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Changing Your Thinking and Your Body

If you’re like me and most people who exercise, you’ve probably followed a similar routine for several years. You run, walk, or do resistance training similar to the way you’ve done it for years. Recently I’ve started hearing about a new approach to exercise that is actually faster and more effective. It’s called “burst training.” Burst training is a wonderful example of one type of creativity.

Burst training is a series of short, maximum effort exercises followed by recovery periods. For example, one day this week, instead of going for my 50-minute walk, I did four all-out (as all out as a 50-year old can do) sprints of about 40 to 45 seconds. After each sprint, I rested about 2-3 minutes to get my heart rate back down below 100 beats per minute. Then I did another sprint. All told, my workout lasted about 12 minutes!An easy way to think of this is the parable of the race between the tortoise and the hare.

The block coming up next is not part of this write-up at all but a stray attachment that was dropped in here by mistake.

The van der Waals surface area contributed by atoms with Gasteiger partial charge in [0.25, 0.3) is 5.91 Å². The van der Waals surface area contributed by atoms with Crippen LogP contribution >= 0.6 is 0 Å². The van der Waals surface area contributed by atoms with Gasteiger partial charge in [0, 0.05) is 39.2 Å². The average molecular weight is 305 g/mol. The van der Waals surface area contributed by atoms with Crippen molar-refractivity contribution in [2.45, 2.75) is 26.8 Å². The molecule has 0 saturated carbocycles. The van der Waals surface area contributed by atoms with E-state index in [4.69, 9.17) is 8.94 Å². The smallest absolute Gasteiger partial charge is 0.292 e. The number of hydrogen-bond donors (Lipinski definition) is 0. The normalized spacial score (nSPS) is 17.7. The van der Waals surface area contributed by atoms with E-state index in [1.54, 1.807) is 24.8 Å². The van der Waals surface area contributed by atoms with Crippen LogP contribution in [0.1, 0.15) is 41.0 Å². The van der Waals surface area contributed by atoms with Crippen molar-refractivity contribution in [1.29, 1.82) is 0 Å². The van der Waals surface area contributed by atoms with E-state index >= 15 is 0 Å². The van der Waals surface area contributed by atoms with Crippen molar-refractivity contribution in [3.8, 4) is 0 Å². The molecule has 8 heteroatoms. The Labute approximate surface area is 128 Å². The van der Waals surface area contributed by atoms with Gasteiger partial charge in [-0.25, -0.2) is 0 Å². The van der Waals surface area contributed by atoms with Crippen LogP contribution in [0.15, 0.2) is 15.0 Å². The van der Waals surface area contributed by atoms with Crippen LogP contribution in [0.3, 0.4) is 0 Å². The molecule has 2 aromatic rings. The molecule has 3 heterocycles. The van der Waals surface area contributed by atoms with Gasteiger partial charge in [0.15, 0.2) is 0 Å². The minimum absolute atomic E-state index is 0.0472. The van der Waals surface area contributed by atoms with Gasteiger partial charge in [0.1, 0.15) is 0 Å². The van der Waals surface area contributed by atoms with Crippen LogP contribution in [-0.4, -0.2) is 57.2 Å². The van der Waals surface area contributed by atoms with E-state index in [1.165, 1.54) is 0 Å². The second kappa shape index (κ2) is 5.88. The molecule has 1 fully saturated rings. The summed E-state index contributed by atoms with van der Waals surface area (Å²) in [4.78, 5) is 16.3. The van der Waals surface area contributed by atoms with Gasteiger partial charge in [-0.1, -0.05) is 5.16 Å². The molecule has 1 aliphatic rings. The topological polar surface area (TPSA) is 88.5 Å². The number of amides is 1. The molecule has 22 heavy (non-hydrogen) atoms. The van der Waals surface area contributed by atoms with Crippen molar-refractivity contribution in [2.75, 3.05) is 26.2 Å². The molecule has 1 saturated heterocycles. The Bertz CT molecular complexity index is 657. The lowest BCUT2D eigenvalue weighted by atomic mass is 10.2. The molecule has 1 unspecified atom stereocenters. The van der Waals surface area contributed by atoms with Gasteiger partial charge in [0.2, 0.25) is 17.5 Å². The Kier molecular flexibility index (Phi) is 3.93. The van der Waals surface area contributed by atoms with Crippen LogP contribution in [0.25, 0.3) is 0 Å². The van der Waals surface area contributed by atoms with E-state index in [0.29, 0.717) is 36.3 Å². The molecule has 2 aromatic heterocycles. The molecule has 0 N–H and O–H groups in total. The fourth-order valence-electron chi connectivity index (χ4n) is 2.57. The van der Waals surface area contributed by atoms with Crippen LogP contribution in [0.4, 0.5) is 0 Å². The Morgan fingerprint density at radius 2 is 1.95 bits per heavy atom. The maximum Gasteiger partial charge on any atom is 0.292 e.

Research about this approach to working out was first popularized in the mid-1990s in Canada and has been repeated several times in the past few years at McMaster University (published in the Journal of Applied Physiology), and Southwest Missouri State University. If you want to do a little research on your own, Google “Burst Train” – there’s a video of some Dallas Stars hockey players going through an intense workout.

Sometimes making an improvement to something starts with throwing out the old ways of thinking! Such is the way with creativity too!